Checkout their exhibitions and have a look at their schedule to see if there are any readings or evens happening while you’re there. See The Book of Kells replica, opening night programmes for Oscar Wilde plays An Ideal Husband and Lady Windermere's Fan, a first edition of James Joyce's Pomes Penyeach; and a first edition of Bram Stoker's Dracula! An absolute-must-see of all the spots listed in Dublin to visit.
Next we move south, down to Wicklow to visit Russborough House, owned and operated by the Alfred Beit Foundation, a private charitable organisation which ensures continuing public access and engagement. The magnificent house, gardens, and ancillary buildings feature collection of paintings, furniture and decorative arts, largely donated by the Beits, but also including loans from the National Gallery of Ireland and the Apollo Foundation.
Russborough sits in the heart of the panoramic West Wicklow landscape and its library was built in the classical design, with perfect scale, architectural detail, and exquisite decoration, making this Palladian jewel the most beautiful Georgian house in Ireland.
The lovely Cork is also a literary hub, with UCC hosting several events and conferences throughout the year, the short story festival being hosted every September and the vibrant cast of writers that readers that attend and raise these events, Cork’s literary culture is at its peak. But one of my favourite spots is the Hayloft, above The Long Valley Bar. Cork’s Ó’Bhéal poetry and open mic events are hosted monthly there, featuring poetry films, a poetry writing challenge and even featured guest poets.
Ó Bhéal is Irish for ‘by word of mouth’, or ‘from the mouth and the group creates an original platform for established and non-established poets and provides the public consistent access to contemporary poetry. Many have engaged in creative writing for the first time at Ó Bhéal, and many of these have remained actively writing and/or have seen their works accepted into print. The event is held upstairs in The Hayloft bar, above The Long Valley, one of Cork’s favourite and most iconic poetry venues. Ó Bhéal is inclusive of all forms of poetry and adult demographic. Be sure to check out Vibes and Scribes bookshop when you’re down there too.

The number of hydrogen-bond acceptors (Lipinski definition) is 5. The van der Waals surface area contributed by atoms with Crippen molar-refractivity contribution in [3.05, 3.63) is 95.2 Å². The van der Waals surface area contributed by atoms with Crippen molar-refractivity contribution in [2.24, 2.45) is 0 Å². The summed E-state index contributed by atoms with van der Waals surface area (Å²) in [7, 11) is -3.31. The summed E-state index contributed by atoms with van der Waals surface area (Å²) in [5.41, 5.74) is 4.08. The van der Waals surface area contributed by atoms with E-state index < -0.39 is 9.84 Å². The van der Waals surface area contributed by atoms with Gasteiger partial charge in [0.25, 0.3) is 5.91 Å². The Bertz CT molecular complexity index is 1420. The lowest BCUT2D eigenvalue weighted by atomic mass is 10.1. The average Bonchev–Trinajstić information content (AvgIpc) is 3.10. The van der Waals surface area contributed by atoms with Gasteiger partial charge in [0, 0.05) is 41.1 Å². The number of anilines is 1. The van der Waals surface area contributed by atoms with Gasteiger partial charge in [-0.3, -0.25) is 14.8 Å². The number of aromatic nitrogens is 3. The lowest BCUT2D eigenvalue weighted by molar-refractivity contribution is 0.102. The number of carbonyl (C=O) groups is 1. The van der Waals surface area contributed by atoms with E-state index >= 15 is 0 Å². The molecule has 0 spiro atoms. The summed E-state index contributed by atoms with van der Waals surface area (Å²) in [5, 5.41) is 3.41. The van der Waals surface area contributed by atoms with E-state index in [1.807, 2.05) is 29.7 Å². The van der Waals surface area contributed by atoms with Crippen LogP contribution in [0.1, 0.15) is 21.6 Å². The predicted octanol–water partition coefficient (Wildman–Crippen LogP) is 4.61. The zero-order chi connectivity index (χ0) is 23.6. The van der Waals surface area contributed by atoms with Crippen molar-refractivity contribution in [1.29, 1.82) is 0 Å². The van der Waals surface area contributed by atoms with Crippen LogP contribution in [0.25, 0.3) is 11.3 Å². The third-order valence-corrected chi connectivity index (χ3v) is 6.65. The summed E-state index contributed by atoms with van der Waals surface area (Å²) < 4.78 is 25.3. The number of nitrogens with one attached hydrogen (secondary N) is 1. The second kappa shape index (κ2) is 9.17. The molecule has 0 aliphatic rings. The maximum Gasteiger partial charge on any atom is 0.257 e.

The Blasket Islands, Co. Kerry
I’ve raved about Kerry before and I’ll do it again, particularly the Dingle Peninsula. And our literary stop off here are the Blasket Islands, Ireland’s westernmost point. Aside from the incredible drive along Slea Head to get there, the islands themselves are worth the trek out onto the peninsula for their super rich literary history.
For an island that only housed a small community until the 1953 evacuation, they churned out their fair share of literary hits. Their two best known are Peig Sayers (infamous on the old Irish Leaving Cert curriculum) and Muirís O’Súileabháin (Fiche Blian ag Fás/Twenty Years A-Growing). Both wrote memoirs about their isolated and rich lives on the island, with harrowing accounts of hardship and deep, rich storytelling, all testaments to the tradition of storytelling, collecting folktales and mythologies, all in their native Irish language.
Next you’re making you way inland to Limerick city. An interesting one to check out if you’re passing through, The Frank McCourt Museum is a museum dedicated to the Pulitzer Prize-winning author of Angela's Ashes. The Frank McCourt Museum is based in Frank's former school in the Georgian Quarter of Limerick City.